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Known: $r$, coordinates of $A$, angle $BAC$=72°
Task: find coordinates of B and C.

So, I have 4 unknown parameters to compute, but only 3 equations.

$r^2$=$(x_a-x_b)^2+(y_a-y_b)^2 $
$(2.49r)^2 = (x_a-x_c)^2 + (y_a - y_c)^2$
$(2.28r)^2 = (x_b-x_c)^2 + (y_b - y_c)^2$

How to get the fourth equation? Or maybie is there a simplier algorithm? Working in my way may be very time-consuming and wearisome.

It's not a homework, this problem has naturally occured when making an OpenGL program.

enter image description here

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You can use simple trigonometry. The $x$-coordinate of $B$ for instance is $A_x+r\cos(72^\circ)$ where $A_x$ is the $x$-coordinate of $A$. – David Mitra Jul 6 '12 at 16:20
@DavidMitra That is possible only if AC is parallel to $x$-axis.Isn't it? – Saurabh Jul 6 '12 at 17:23
@SaurabhHota Yes, thanks. I assumed as much. – David Mitra Jul 6 '12 at 17:24
This picture is simplified, hence it can be misleading. |AC| needn't to be parallel to x-axis, so simple geometry is't a correct solution in this case. – 0x6B6F77616C74 Jul 6 '12 at 17:32
Your equations seem to assume that the lengths $AC$ (or $BC$) is known; together with $AB$ and $\angle BAC$, you can consider the shape of the triangle to be known. Okay. Now ... You say you only know the coordinates of $A$. Without additional information, you can turn (or even flip) the triangle all over and keep vertex $A$ in place, so your problem is "under-determined". Perhaps your application allows you to add another constraint in the form of some parameter, say, the angle $AB$ (or $AC$) makes with the horizontal. In any case, there is no single answer here. – Blue Jul 8 '12 at 20:52

2 Answers 2

up vote 4 down vote accepted

$\def\A{{\bf A}} \def\B{{\bf B}} \def\C{{\bf C}} \def\R{{\bf R}} \def\D{{\bf D}} \def\f{\phi}$As others have mentioned, if the task is to find the coordinates of $B$ and $C$, this problem is underdetermined.

Let's first consider the triangle with point $A$ located at the origin and point $C$ lying along the positive $x$-axis. Then the coordinates of the points can be found with simple trigonometry, $$\begin{eqnarray*} \A_0 &=& (0,0) \\ \B_0 &=& (c \cos A, c\sin A) \\ \C_0 &=& (b,0). \end{eqnarray*}$$ The angle $A$, and the sides $b$ and $c$ have been given. This is an SAS triangle. The triangle can be solved by finding $a$ with the law of cosines and one of the other angles with the law of sines.

(Added: For completeness, $A = 72^\circ$, $b = 2.61r$, and $c=r$. The law of cosines gives $a = \sqrt{b^2+c^2-2bc\cos A} = 2.49r$. Then $\frac{\sin A}{a} = \frac{\sin B}{b}$ implies $B = 86^\circ$. Lastly, $A+B+C = 180^\circ$ implies $C = 22^\circ$.)

The collection of triangles you are interested in have vertices of the form $$\begin{equation*} \D = \A + \R(\f)\D_0 \tag{1} \end{equation*}$$ where $\A = (A_x,A_y)$ is the given location of $A$, and where $\R(\f)$ is a rotation matrix. The transformation (1) is a counterclockwise rotation by the angle $\f$, followed by a shift so the point $A$ has the given coordinates. In components, $$\begin{eqnarray*} A_x &=& A_x \\ A_y &=& A_y \\ B_x &=& A_x + c\cos A\cos\f - c\sin A\sin\f \\ &=& A_x + c\cos(A+\f) \\ B_y &=& A_y + c\cos A\sin\f + c\sin A\cos\f \\ &=& A_y + c\sin(A+\f) \\ C_x &=& A_x + b\cos \f \\ C_y &=& A_y + b\sin \f. \end{eqnarray*}$$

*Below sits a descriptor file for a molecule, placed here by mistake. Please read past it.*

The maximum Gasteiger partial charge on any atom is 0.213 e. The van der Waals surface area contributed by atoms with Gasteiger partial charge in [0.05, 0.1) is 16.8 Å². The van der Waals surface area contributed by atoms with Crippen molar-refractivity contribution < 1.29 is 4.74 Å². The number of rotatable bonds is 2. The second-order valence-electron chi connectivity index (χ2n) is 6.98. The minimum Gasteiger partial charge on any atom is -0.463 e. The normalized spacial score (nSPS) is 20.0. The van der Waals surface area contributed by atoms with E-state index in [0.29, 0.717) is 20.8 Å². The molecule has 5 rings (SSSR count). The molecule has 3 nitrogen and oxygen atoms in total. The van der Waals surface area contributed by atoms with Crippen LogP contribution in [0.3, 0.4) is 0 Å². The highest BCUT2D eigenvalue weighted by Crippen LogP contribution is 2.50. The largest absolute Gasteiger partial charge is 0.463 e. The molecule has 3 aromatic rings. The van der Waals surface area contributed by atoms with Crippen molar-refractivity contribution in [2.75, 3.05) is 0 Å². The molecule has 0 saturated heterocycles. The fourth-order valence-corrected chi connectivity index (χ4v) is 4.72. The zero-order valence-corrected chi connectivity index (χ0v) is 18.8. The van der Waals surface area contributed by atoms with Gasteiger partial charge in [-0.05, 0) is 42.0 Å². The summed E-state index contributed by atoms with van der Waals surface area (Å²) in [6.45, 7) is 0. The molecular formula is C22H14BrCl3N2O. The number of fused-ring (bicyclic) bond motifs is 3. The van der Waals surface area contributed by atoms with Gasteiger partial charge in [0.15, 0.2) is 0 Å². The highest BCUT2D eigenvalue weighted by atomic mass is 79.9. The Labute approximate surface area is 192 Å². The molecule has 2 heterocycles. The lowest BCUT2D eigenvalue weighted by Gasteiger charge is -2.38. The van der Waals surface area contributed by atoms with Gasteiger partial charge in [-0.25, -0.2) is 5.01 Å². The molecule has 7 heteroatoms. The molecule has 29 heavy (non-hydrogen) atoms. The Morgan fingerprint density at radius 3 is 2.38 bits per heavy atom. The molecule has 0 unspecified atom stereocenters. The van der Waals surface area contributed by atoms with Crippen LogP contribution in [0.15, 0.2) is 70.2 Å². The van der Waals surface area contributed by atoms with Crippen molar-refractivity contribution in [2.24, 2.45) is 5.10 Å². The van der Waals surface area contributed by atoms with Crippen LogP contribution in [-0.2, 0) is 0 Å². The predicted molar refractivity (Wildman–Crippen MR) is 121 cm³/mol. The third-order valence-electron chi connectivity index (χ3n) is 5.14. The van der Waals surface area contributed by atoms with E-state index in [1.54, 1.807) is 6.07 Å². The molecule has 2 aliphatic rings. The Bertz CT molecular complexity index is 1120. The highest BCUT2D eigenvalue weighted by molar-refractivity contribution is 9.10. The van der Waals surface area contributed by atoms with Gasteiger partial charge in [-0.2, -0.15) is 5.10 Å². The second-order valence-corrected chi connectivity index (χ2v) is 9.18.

Below we plot the triangle before rotation and translation in black. (We set $r = 1$ in the figure.) The dotted triangle has been rotated counterclockwise by $\f = 30^\circ$, and then translated so the new location of point $A$ is $(2,1)$. For reference,
$$\begin{eqnarray*} A_x &=& 2 \\ A_y &=& 1 \\ c &=& r = 1 \\ b &=& 2.61 \\ A &=& 72^\circ \\ \f &=& 30^\circ. \end{eqnarray*}$$

enter image description here

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@kowalt: Thanks for the bounty. Cheers! – user26872 Jul 10 '12 at 0:32

B and C will not have any fixed co-ordinate.
Locus of B,C will be a circle with centre at A.

Now we have only one information about point B($x,y$) that is, it is at a distance $r$ from
A($x_a,y_a$).Hence,we have $$(x-x_a)^2+(y-y_a)^2=r^2$$ which is indeed an equation of circle, centered at A with radius $r$.And if you fix B on that circle you will get corresponding point C.

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First statement is not revelatory and the second is nonsense. – 0x6B6F77616C74 Jul 6 '12 at 19:07
@Kowalt Why do you think so? – Saurabh Jul 6 '12 at 19:55
Sooooooooooooorry! "A" angle is certainty, BC was calculated by myself(therefore it is red), it equals to 2.49r. Question corrected :) – 0x6B6F77616C74 Jul 6 '12 at 22:38
@kowalt Ok. But still Locus of point B is a circle. – Saurabh Jul 7 '12 at 4:41
I still can't see where the answer is. Your equation is exactly the same as my first, doesn't it? Also statement "Locus of B,C will be a circle with centre at A" still doesn't make sense for me. Did you mean the same circle? – 0x6B6F77616C74 Jul 7 '12 at 11:34

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